In the middle of the hardest lock down measures in Spain our living community was invited to participate in an international project initiated by Global Ecovillage Network (GEN). Out of hundreds proposals and based on similar characteristics on our reality as a living community we where selected and linked to a project based in Nicaragua.
This is the story about a man who had never seen India and a story about a militant theologian and revolutionary and a story about two expats and their vision of community and a story about informal education, neoliberal hubris and the second sentence of thermodynamics.
It is also a story about the ability to relate, to bind, to be humble and to love.
Nicaragua is the land of a thousand volcanoes, a very fertile area between Honduras and Costa Rica, hard hit by Spanish and British colonialism, shaken by wars up to modern times and deeply divided in its camps: large landowners versus rural population, village versus city, poor versus rich. Like a sleeping magma chamber, Nicaragua is waiting for the outbreak of the next civil war in order to get rid of the tension of unresolved land ownership claims and yet only to pile up new suffering in its own history. There is a rural exodus, but at the same time there is also a great opportunity in this crisis. After the colonial rulers and the capital oligarchs came free thinkers, hippies and dropouts. But, as in modern Spain, there were also committed young people from the north who wanted to create a different, new reality for their families, children and themselves. Some came with weapons, others with ideas, some were interested in efficient harvesting, others in learning and sharing knowledge.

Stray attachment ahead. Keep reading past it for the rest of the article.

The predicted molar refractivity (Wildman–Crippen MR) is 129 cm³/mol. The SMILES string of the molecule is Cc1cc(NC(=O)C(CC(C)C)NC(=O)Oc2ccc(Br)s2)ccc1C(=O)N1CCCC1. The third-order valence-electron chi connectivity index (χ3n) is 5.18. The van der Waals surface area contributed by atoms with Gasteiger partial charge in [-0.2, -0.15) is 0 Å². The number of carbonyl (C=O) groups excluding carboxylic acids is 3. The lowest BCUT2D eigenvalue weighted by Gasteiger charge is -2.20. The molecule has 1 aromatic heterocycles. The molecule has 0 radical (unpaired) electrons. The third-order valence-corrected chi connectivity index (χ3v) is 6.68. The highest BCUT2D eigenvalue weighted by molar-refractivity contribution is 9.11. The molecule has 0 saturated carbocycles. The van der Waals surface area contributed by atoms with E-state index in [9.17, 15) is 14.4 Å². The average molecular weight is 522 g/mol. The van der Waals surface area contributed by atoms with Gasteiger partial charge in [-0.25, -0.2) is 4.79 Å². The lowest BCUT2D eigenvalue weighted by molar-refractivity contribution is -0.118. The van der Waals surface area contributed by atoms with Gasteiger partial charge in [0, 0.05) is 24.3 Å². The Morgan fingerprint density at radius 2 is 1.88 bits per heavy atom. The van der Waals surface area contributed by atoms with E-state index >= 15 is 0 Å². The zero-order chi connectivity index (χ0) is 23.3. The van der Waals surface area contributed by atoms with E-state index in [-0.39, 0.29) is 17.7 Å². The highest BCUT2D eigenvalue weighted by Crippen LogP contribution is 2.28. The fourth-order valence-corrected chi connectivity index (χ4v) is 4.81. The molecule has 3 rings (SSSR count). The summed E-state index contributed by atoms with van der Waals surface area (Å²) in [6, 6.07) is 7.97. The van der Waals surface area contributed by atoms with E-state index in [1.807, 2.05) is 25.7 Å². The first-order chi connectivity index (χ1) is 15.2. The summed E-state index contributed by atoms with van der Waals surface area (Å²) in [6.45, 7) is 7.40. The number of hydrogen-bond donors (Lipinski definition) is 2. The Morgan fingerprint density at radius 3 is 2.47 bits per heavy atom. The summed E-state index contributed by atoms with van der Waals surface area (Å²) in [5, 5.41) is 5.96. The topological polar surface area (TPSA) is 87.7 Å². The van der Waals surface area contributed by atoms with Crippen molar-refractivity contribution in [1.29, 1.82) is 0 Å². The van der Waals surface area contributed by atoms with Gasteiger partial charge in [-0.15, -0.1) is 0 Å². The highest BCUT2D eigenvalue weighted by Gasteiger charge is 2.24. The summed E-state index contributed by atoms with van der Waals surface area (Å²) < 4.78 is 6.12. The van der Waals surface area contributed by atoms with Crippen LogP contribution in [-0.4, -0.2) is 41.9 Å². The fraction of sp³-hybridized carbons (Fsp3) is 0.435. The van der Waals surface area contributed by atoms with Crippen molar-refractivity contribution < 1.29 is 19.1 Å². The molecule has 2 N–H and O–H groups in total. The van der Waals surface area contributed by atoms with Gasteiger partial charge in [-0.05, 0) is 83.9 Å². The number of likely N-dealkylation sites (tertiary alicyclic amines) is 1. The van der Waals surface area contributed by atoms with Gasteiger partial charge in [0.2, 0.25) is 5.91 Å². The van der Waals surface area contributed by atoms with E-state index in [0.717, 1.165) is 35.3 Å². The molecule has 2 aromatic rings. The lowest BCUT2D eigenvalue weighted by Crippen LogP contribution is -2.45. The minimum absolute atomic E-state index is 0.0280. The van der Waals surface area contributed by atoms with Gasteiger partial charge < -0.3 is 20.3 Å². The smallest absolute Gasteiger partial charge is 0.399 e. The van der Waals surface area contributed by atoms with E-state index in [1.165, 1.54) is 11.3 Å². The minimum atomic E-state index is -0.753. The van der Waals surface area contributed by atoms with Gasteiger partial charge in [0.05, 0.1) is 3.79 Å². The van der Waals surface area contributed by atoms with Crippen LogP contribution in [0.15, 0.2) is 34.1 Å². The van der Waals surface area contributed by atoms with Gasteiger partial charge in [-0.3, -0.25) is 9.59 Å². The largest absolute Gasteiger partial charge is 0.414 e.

In a first video panel we exchanged some personal information and we dived into a brief conversation of what could be a real sustainable exchange between our two communities. We decided to explore the chance to route some knowledge about old Latin American native technologies back to its source, Terra Preta in combination with our infrastructure project in the art camp, which is part of the color garden in Cervera del Maestre.
To enjoy more lets step back a bit and have a look how the universe had put together this story inside of the story inside of the story.
In July 1502, on his fourth voyage, Christopher Columbus became the first European to set foot on the soil in this area. More interested in the sea route to India, he did not subdue the indigenous people. Gil Gonzalez caught up with that twenty years later and many indigenous people ended up as slaves in the mines of Peru.
The immeasurable accumulation of wealth in the hands of a few was initiated by the hunger for gold in the ancient world. Enslavement as a means of efficient exploitation of natural resources required the intellectual idea of races and their differences, followed by their evaluation. What the mounted Europeans began, the ore, oil and finance barons completed in modern times. They left behind a severely decimated indigenous population and drove the impoverished farm workers to the metropolises to find cheap jobs in their factories and to service themselves.
Of course there have been riots to counter this blatant injustice, but as always, counter-violence is only a link in a chain of violence. After the large landowners were driven to the beaches of Miami, the land was given to the rural population without formal legal protection in land register titles. In the following counter-revolution, thanks to the corrupt judiciary, many won back their lands and the question of land ownership still hangs over the people like a sword of Damocles.